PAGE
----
Consider that between 1977 and 2003, Nebraska ranked at least seventh or higher every season in the national rushing rankings. That's right: seventh or better. And in 13 of those seasons the Cornhuskers led the nation in rushing.

That's why the rankings during the four seasons of Bill Callahan's tenure -- 34th, 107th, 23rd and 66th -- were so disappointing. Two of the four teams even threw the ball more than it ran. How un-Nebraskalike, even in this age of spread passing offenses.

Most observers are expecting Nebraska to more effectively run the ball this season. Some are even predicting a smash-mouth running attack keyed by an experienced offensive line and four strong I-backs led by Big 12 returning rushing leader Marlon Lucky.

Running the ball would also provide a way for new coach Bo Pelini to keep his defense off the field, dominating time of possession and lessening the time his defensive unit will have to make plays.

Senior Nebraska offensive guard Matt Slauson told the Omaha World-Herald it would be noticeable compared to his previous seasons.

"We're going to line up and smash guys, and if it works, we're going to keep doing it," Slauson told the newspaper.

Which tells me one thing. Simple dives and off-tackle smashes won't be nearly as unpopular among Nebraska fans as they might be at other places across the Big 12 this season.

And speaking of traditional, hearty fare, how about this lip-smacking collection of links this morning? It's good for what ails you.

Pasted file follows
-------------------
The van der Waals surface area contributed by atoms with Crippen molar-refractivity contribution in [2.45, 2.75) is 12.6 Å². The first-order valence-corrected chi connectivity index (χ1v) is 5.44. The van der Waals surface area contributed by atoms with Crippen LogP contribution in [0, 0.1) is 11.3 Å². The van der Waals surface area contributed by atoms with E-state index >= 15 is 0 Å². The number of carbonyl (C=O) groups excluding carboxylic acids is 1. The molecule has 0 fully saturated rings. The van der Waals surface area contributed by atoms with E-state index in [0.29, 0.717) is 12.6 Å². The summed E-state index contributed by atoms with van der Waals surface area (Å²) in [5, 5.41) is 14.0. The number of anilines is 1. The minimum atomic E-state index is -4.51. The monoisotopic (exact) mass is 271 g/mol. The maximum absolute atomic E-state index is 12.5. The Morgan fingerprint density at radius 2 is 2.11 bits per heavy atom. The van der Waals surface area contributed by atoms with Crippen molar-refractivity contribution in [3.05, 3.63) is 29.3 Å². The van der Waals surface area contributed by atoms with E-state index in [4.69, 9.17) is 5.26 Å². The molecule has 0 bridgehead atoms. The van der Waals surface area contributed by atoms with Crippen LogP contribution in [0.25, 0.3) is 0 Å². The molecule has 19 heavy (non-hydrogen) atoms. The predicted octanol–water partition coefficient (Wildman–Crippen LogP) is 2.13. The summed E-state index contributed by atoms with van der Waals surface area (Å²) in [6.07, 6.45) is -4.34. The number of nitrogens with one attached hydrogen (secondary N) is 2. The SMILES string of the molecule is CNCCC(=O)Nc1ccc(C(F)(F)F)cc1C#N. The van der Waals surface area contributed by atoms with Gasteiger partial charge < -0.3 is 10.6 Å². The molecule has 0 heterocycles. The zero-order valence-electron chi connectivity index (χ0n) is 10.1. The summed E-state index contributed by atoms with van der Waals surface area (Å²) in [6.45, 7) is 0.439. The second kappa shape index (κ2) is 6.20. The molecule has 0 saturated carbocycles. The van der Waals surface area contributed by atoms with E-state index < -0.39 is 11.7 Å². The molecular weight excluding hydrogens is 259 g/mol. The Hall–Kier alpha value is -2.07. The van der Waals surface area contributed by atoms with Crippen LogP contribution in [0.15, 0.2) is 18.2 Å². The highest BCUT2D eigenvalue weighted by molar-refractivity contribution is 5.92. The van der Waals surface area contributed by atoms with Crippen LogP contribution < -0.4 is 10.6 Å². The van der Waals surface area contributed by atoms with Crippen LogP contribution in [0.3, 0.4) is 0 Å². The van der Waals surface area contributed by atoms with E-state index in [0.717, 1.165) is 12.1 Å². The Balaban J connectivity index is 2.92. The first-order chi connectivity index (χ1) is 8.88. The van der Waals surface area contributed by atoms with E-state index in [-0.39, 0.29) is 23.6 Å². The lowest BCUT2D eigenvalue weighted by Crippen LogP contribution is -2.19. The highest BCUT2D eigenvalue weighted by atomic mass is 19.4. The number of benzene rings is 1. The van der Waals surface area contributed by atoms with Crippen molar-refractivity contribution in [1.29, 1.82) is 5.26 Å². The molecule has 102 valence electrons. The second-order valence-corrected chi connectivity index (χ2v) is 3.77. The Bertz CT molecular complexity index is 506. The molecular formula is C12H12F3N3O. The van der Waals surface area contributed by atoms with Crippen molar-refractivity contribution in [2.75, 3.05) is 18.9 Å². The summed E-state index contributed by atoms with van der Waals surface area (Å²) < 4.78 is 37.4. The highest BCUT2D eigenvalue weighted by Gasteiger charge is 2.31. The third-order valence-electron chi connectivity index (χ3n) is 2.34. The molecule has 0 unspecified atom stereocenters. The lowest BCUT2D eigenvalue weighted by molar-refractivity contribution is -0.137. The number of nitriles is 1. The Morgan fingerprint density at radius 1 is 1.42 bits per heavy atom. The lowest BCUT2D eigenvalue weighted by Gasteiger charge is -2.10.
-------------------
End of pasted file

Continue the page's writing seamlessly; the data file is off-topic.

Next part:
• Former Penn State DT Phil Taylor has enrolled at Baylor and begun practicing with the team. Taylor was dismissed from the Nittany Lions after his involvement in an on-campus fight last season. Freshman K Ben Parks has won the starting job for the Bears' opener Thursday night against Wake Forest.
  • Boulder Daily Camera coulumnist Neill Woelk said Colorado fans are providing a form of corporate welfare to Colorado State, buying tickets this week that weren't scarfed up by the Rams' fans.
  • Colorado TE Riar Geer avoided jail Monday after his friends and family members pleaded to a judge that his role in an off-campus fight was out of character. But he'll miss the first two games of the season as he recovers from knee surgery.
  • Heralded Colorado freshman TB Darrell Scott is trying to keep up with the other demands than just playing.
  • Iowa State will have 27 freshmen in its two-deep roster Thursday night against South Dakota State. But Des Moines Register columnist Sean Keeler writes that Iowa State coach Gene Chizik needs to choose a starting quarterback soon and stick with him.